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No Casinos lists 'statesmen'; AIF supports expansion

OK, this gambling stuff is heating up. sent out a press release announcing its "statesmen's council" of supporters. Best for Florida, sponsored by Associated Industries of Florida, spelled out its thoughts supporting gambling expansion in Florida. Below are their press releases.

I'm putting this up because of the names involved, although to me, it's one step off of being any kind of a hard news story. None of those listed has a vote in this year's legislature, and neither release is a departure from what we'd expect. But, heck, some of you folks like to read it...


Florida has a strong bi-partisan tradition of opposing the legalization of casino-style gambling. Floridians have fought the battle against Las Vegas-style casinos, and we have won each time. In 1978, 1986 and 1994 Florida voters rejected high stakes casino gambling. Over the years, an important part of the No Casinos effort has been enlisting the support of those who have led our state to show their concern about this issue, and their opposition to the expansion of gambling.

It’s a cause that has united Democrats, Republicans and Independents since the 1970s. So in recognition of state leaders who opposed and continue to oppose the legalization of Las Vegas style casinos in Florida, we’re launching the No Casinos Statesmen’s Council to represent the unified, bipartisan view that expanded casino gambling will be harmful to Florida.
We also welcome other current and former statewide office holders to join this effort, and plan to continue to add to the ranks of the Council throughout 2014.
Special thanks to those who have already joined the No Casinos Statesmen’s Council, including:
Senator Bill Nelson
Senator Bob Graham
Governor Jeb Bush
Governor Wayne Mixon
Lieutenant Governor Jeff Kottkamp
Agriculture Commissioner Adam Putnam
Attorney General Pam Bondi
CFO Jeff Atwater
CFO Tom Gallagher
Speaker James Harold Thompson
Speaker Larry Cretul
Speaker Dean Cannon

From Best for Florida

Best for Florida today responded to naysayers opposed to a badly needed overhaul of Florida’s patchwork gaming policy – reforms that would boost Florida’s economy and stop the “gaming creep” free-for-all that has plagued the state.

“When people say ‘no casinos,’ they are really saying ‘more gambling’ as they double down on the status quo. They are supporting the preservation of a broken policy that has allowed the expansion of gambling across the state, often without legislative approval,” said AIF President and CEO Tom Feeney. “Crafty attorneys have played games with the system and have exploited loopholes in Florida’s hodgepodge policy to bring even more gambling into our state. It’s time for Florida’s leaders to step up and fix the broken system and do it in a way that creates jobs and promotes the convention and trade show economy in South Florida with the establishment of Integrated Resorts.”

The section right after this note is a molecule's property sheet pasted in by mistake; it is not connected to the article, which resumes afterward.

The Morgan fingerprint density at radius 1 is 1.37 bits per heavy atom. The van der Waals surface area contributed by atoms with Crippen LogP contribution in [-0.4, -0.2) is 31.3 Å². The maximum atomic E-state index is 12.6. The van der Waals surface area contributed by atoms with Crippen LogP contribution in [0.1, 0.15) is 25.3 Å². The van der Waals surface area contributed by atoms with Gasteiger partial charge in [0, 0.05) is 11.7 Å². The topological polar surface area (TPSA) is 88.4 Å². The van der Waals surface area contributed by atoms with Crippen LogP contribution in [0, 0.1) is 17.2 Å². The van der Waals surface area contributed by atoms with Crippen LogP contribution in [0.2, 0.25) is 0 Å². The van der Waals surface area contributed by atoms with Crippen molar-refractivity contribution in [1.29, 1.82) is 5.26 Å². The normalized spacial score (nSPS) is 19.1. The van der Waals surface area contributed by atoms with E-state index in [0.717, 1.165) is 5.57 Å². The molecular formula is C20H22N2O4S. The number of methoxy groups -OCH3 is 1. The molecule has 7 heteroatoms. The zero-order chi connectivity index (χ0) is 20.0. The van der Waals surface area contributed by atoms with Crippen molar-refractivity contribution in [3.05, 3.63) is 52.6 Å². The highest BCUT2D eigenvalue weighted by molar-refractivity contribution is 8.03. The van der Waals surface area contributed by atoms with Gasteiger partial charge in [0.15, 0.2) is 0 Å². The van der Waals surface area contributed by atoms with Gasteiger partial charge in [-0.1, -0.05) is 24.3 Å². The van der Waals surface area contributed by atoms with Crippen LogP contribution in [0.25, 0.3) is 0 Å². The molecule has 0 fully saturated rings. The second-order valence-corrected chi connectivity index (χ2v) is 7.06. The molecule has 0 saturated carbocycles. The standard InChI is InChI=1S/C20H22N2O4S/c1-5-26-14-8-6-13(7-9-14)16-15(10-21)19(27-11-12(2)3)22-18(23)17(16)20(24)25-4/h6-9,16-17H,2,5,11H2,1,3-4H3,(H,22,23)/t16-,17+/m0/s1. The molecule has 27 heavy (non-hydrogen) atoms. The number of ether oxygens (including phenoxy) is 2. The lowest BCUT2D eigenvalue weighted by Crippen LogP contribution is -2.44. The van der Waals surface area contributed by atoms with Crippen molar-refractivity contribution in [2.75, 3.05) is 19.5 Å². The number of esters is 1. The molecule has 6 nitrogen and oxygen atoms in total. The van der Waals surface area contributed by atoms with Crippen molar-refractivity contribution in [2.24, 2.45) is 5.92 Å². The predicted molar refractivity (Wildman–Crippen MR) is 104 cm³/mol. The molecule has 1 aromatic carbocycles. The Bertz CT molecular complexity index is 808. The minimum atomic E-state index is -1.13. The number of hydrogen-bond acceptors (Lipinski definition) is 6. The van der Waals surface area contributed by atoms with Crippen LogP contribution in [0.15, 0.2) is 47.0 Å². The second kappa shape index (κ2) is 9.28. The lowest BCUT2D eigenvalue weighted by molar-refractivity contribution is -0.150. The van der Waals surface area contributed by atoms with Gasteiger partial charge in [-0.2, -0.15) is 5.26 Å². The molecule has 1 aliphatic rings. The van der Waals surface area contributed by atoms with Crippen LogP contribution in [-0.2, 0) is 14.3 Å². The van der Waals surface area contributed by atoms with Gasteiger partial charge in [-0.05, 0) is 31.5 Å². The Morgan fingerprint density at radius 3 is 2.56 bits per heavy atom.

For the past several decades, gaming has steadily expanded in Florida growing from bingo halls offering nightly prizes totaling as much as $60,000 to large-scale casinos and Internet Sweepstakes Cafes. Right now, the number of slot machines in South Florida surpasses the number of slot machines on the core of the Las Vegas Strip and much of this expansion has happened without legislative approval.

Through this unregulated “gaming creep,” Florida has grown to become the fourth largest gaming state in the country. It is hard to buy the ‘golden oldie’ arguments from No Casinos and other opponents that they have fought Las Vegas-style casinos and “have won” every time when the state offers more types of gaming than even Las Vegas with slot machines and tribal casinos featuring Las Vegas-style gaming – including one of the largest casinos in the United States in Tampa. It is important to remember that many of the members of No Casinos’ so-called ‘Statesmen’s Council’ either are or have been registered lobbyists for No Casinos or other gaming opponents. When this is understood, it is not surprising organized opponents choose to conveniently ignore these facts about gaming in Florida.

Proponents for gaming reform agree that common-sense regulation of gaming would breathe life into South Florida’s stagnant and stale convention and tradeshow business and bring a welcomed economic engine to the state’s tourism industry.

This year, Florida has the opportunity to address the issue of gaming that has needed attention for decades and create a comprehensive structure that attracts visitors to the state and guarantees that the gaming industry operates in a regulatory system that promotes fairness and growth.

“It is time for smart gaming reforms that promote job creation and establish common sense gaming laws,” added Brewster Bevis, AIF Senior Vice President for State and Federal Affairs. “We need to restore the Legislature to its proper role as deciders of the state’s gaming policies and ensure that we don’t leave room for clever lawyering and the exploitation of piece-mail regulations.”

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